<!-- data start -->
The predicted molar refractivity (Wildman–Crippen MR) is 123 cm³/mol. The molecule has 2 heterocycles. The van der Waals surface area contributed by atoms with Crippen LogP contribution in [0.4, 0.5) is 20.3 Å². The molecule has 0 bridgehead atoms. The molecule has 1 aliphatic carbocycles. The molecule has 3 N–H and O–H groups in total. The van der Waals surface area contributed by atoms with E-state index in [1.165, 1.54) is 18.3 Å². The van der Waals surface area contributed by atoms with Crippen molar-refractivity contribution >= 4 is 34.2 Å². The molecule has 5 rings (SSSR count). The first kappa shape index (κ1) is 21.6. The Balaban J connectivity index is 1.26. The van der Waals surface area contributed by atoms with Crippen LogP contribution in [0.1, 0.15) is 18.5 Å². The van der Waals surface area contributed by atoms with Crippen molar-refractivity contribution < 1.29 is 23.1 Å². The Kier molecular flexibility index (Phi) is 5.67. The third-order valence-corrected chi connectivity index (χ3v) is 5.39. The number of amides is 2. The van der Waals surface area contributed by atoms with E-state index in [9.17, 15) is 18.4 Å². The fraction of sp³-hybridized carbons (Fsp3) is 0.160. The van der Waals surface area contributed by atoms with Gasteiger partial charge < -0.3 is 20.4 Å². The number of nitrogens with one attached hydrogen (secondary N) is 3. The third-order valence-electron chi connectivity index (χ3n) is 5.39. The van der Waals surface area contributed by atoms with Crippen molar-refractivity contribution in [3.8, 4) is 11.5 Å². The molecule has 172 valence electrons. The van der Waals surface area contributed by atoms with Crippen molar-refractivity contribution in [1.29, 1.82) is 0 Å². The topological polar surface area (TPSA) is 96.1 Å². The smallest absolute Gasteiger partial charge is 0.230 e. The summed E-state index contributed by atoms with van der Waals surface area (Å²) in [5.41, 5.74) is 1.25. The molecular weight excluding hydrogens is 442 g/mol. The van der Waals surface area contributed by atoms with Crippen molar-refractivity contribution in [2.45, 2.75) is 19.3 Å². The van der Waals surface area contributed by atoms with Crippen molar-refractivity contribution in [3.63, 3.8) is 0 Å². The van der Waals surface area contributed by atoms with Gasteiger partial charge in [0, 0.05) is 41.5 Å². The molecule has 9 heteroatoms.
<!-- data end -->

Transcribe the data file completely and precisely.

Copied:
The predicted molar refractivity (Wildman–Crippen MR) is 123 cm³/mol. The molecule has 2 heterocycles. The van der Waals surface area contributed by atoms with Crippen LogP contribution in [0.4, 0.5) is 20.3 Å². The molecule has 0 bridgehead atoms. The molecule has 1 aliphatic carbocycles. The molecule has 3 N–H and O–H groups in total. The van der Waals surface area contributed by atoms with E-state index in [1.165, 1.54) is 18.3 Å². The van der Waals surface area contributed by atoms with Crippen molar-refractivity contribution >= 4 is 34.2 Å². The molecule has 5 rings (SSSR count). The first kappa shape index (κ1) is 21.6. The Balaban J connectivity index is 1.26. The van der Waals surface area contributed by atoms with Crippen LogP contribution in [0.1, 0.15) is 18.5 Å². The van der Waals surface area contributed by atoms with Crippen molar-refractivity contribution < 1.29 is 23.1 Å². The Kier molecular flexibility index (Phi) is 5.67. The third-order valence-corrected chi connectivity index (χ3v) is 5.39. The number of amides is 2. The van der Waals surface area contributed by atoms with E-state index in [9.17, 15) is 18.4 Å². The fraction of sp³-hybridized carbons (Fsp3) is 0.160. The van der Waals surface area contributed by atoms with Gasteiger partial charge < -0.3 is 20.4 Å². The number of nitrogens with one attached hydrogen (secondary N) is 3. The third-order valence-electron chi connectivity index (χ3n) is 5.39. The van der Waals surface area contributed by atoms with Crippen molar-refractivity contribution in [3.8, 4) is 11.5 Å². The molecule has 172 valence electrons. The van der Waals surface area contributed by atoms with Crippen molar-refractivity contribution in [1.29, 1.82) is 0 Å². The topological polar surface area (TPSA) is 96.1 Å². The smallest absolute Gasteiger partial charge is 0.230 e. The summed E-state index contributed by atoms with van der Waals surface area (Å²) in [5.41, 5.74) is 1.25. The molecular weight excluding hydrogens is 442 g/mol. The van der Waals surface area contributed by atoms with Crippen molar-refractivity contribution in [2.45, 2.75) is 19.3 Å². The van der Waals surface area contributed by atoms with Crippen molar-refractivity contribution in [3.63, 3.8) is 0 Å². The van der Waals surface area contributed by atoms with Gasteiger partial charge in [0, 0.05) is 41.5 Å². The molecule has 9 heteroatoms.